Then we put the hip-hop industry on trial during “The People v. the Hip-Hop Industry” trial, which uses Bill Bigelow’s “The People vs. Columbus, et al.” trial as a model. One group of students played the jury. The rest were in groups representing “the Big Four” (record companies), “the People” (people across race and age who listen to and purchase hip-hop music), and “the Artists” (emcees and/or producers who supply lyrics and sounds for hip-hop music). 

On the first day of the trial, I issued the indictment: “You are charged with the mistreatment, exploitation, and appropriation of Black and Brown culture and artists in the name of power and profit.” Students had about a week and a half of class time to conduct research, collaborate on the composition of arguments, gather props and evidence from the various sources we engaged the four weeks prior, and rehearse their presentation and speaking points.

During the trial, the People admitted that some of the people who purchase hip-hop music listen to songs that perpetuate misogyny, internalized white supremacy, xenophobia, and other forms of oppression. But they pointed out correctly that both people of color and non-people of color purchase hip-hop music, and that hip-hop music is disproportionately purchased by white people. They also noted that “the Big Four are guilty because they control the music and censor or remove songs, and they often remove songs that talk about the System and this music never makes it to the stores.”

The Artists were not buying in to the idea that all of the music they produced was about “the mistreatment, exploitation, and appropriation of Black and Brown culture.” They argued: “Hip-hop artists are innocent of all claims and charges because hip-hop was founded on spreading positive messages about how we fight oppression and create liberation. Hip-hop’s initial creation wasn’t about making music for the sake of making music. It was unification.”

Of course, the Big Four had a harder time defending themselves, as they are the ones promoting and institutionalizing the problematic values of mistreatment, exploitation, and appropriation at the center of the trial. However, they argued: “The Big Four helped artists get their music out, but we don’t tell them what music to make. We help hip-hop artists and the people who purchase hip-hop spread the culture. Without the people, we wouldn’t have money to run our record label. Without the people, many artists would speak on the reality of what [systems of oppression] do to them, but they don’t because the people won’t buy music that reminds them of their [oppressive ways].”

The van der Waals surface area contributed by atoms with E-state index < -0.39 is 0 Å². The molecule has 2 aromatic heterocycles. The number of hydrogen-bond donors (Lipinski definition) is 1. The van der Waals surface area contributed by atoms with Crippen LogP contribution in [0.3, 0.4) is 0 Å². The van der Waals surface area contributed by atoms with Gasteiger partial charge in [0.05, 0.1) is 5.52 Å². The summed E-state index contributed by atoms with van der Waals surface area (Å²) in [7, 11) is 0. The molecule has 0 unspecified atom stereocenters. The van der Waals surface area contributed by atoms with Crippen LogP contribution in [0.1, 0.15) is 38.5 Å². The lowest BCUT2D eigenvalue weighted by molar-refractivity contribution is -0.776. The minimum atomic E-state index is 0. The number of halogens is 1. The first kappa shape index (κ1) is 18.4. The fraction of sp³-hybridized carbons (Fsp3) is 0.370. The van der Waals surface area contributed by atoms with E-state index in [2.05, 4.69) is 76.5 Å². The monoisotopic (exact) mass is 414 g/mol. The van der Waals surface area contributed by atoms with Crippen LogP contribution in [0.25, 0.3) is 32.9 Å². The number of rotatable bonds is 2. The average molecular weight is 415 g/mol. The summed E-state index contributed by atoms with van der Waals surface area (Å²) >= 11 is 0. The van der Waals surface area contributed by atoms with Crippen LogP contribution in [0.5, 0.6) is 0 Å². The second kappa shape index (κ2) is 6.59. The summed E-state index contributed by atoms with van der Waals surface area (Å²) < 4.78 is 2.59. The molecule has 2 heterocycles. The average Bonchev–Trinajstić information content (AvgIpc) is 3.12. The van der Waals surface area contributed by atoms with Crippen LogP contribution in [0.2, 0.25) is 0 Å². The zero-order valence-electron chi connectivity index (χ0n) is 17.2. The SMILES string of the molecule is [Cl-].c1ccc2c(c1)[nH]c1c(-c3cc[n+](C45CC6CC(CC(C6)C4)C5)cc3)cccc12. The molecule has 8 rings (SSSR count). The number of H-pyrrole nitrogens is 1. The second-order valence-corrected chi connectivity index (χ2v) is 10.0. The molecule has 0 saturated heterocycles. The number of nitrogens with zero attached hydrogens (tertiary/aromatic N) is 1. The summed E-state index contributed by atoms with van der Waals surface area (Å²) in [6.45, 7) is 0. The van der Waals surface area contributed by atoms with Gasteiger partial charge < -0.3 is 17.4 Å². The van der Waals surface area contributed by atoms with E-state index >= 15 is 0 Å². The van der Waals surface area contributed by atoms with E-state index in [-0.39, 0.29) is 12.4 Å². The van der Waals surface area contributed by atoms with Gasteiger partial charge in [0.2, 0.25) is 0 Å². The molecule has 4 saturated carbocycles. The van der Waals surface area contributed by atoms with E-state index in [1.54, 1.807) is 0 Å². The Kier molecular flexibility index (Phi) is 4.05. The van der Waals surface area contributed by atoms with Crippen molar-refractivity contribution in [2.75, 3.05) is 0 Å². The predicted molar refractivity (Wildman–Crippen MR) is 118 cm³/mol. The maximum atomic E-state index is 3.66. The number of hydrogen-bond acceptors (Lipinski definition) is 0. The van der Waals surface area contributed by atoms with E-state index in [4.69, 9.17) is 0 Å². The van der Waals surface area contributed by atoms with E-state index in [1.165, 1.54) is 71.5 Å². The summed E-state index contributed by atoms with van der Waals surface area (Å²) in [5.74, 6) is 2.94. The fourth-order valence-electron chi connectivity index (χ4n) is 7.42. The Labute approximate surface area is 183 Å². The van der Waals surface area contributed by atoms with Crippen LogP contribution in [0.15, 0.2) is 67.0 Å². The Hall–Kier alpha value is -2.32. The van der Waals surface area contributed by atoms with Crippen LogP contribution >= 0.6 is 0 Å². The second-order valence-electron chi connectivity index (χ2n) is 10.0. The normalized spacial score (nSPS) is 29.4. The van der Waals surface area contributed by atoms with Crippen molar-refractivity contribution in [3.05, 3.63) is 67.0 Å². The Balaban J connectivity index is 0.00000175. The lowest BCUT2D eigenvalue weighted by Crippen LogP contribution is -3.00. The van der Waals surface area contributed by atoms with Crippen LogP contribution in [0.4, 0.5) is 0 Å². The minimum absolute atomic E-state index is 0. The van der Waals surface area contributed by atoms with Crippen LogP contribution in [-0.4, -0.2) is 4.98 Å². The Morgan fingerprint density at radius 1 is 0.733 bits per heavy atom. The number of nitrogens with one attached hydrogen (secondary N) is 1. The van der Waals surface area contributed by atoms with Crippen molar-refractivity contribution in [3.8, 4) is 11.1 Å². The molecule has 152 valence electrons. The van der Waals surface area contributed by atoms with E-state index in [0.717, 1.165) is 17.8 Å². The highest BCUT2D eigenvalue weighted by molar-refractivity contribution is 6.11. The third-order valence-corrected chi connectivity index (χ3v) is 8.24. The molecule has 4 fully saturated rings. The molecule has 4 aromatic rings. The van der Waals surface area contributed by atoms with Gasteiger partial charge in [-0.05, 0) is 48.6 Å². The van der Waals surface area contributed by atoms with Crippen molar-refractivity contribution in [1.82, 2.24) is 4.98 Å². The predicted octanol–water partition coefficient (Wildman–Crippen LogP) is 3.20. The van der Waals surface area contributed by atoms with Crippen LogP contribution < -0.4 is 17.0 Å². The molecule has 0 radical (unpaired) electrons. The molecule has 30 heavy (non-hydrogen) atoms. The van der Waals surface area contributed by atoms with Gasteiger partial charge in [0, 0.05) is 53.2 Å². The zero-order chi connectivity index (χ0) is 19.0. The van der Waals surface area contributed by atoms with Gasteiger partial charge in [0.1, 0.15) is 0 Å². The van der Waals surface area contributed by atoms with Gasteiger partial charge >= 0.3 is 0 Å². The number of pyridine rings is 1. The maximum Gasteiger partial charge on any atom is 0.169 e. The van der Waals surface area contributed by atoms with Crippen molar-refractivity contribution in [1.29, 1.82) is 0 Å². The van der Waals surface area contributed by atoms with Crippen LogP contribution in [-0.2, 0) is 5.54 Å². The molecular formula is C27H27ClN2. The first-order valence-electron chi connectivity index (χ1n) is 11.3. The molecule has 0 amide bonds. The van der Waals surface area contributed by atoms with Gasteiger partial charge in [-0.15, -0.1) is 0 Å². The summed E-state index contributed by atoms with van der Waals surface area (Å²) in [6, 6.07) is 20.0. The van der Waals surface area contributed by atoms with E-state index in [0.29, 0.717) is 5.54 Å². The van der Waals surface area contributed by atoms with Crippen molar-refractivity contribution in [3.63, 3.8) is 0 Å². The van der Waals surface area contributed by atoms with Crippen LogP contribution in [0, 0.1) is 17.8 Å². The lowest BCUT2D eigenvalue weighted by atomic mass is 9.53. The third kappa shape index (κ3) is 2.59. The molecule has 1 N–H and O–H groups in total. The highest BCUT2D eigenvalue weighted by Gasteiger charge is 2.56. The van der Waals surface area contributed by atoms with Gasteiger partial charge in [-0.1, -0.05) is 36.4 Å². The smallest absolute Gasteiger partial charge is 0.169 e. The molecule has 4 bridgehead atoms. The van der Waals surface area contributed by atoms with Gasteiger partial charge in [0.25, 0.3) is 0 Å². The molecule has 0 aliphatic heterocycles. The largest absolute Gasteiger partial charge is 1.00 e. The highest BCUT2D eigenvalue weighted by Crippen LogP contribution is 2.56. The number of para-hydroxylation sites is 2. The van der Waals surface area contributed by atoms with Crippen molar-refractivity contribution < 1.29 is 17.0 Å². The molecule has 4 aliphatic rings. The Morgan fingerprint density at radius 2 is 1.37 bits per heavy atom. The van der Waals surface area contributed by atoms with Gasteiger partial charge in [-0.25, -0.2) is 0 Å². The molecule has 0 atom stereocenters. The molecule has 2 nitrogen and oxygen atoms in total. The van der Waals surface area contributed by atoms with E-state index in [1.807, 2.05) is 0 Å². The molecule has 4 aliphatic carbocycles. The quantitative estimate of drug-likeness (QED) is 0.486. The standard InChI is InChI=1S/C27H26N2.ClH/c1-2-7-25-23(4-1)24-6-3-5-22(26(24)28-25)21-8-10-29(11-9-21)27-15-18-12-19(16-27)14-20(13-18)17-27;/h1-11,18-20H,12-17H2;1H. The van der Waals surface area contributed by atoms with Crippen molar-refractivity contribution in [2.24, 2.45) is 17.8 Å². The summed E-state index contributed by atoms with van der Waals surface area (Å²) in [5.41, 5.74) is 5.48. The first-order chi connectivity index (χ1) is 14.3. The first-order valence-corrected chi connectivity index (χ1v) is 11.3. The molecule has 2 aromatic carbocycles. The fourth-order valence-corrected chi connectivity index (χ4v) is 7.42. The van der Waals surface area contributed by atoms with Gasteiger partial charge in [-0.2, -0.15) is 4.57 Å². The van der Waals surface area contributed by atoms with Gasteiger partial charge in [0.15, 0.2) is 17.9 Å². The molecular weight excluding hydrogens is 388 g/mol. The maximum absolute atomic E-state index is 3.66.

The jury spent about 15 minutes deliberating without me. Using a thought-catcher I developed for taking notes during the trial, the student jurors discussed the claims and counterclaims that were introduced, analyzed the evidence presented, and collaboratively rendered a verdict. When they returned to the classroom, one member of the jury announced: “On the charge of mistreatment, exploitation, and appropriation of Black and Brown culture and artists in the name of power and profit, the jury finds. . . .” 

The “The People v. the Hip-Hop Industry” unit and trial offered rich opportunities for us to interrogate the hip-hop industry and its impact on Black, Brown, and white communities in the United States. As Rose concludes in The Hip Hop Wars, “Not all critics of Hip Hop are the proverbial ‘haters,’ and to label them this way stymies the powers of transformational love. The struggle, in this climate of ‘blame Hip Hop versus explain Hip Hop,’ is to be able to give transforming love and have it be received in that spirit. Defending the indefensible, even in the spirit of love, doesn’t create well-being for the beloved.”

Hip-hop music and culture are powerful, even more so because of the way they connect to students’ lives. Students need opportunities to question and think critically about the world we live in. Critically teaching about hip-hop, like Black lives, matters. 

Jessica A. Rucker ( is an electives teacher and the Electives Department chair at E. L. Haynes High School in Washington, D.C.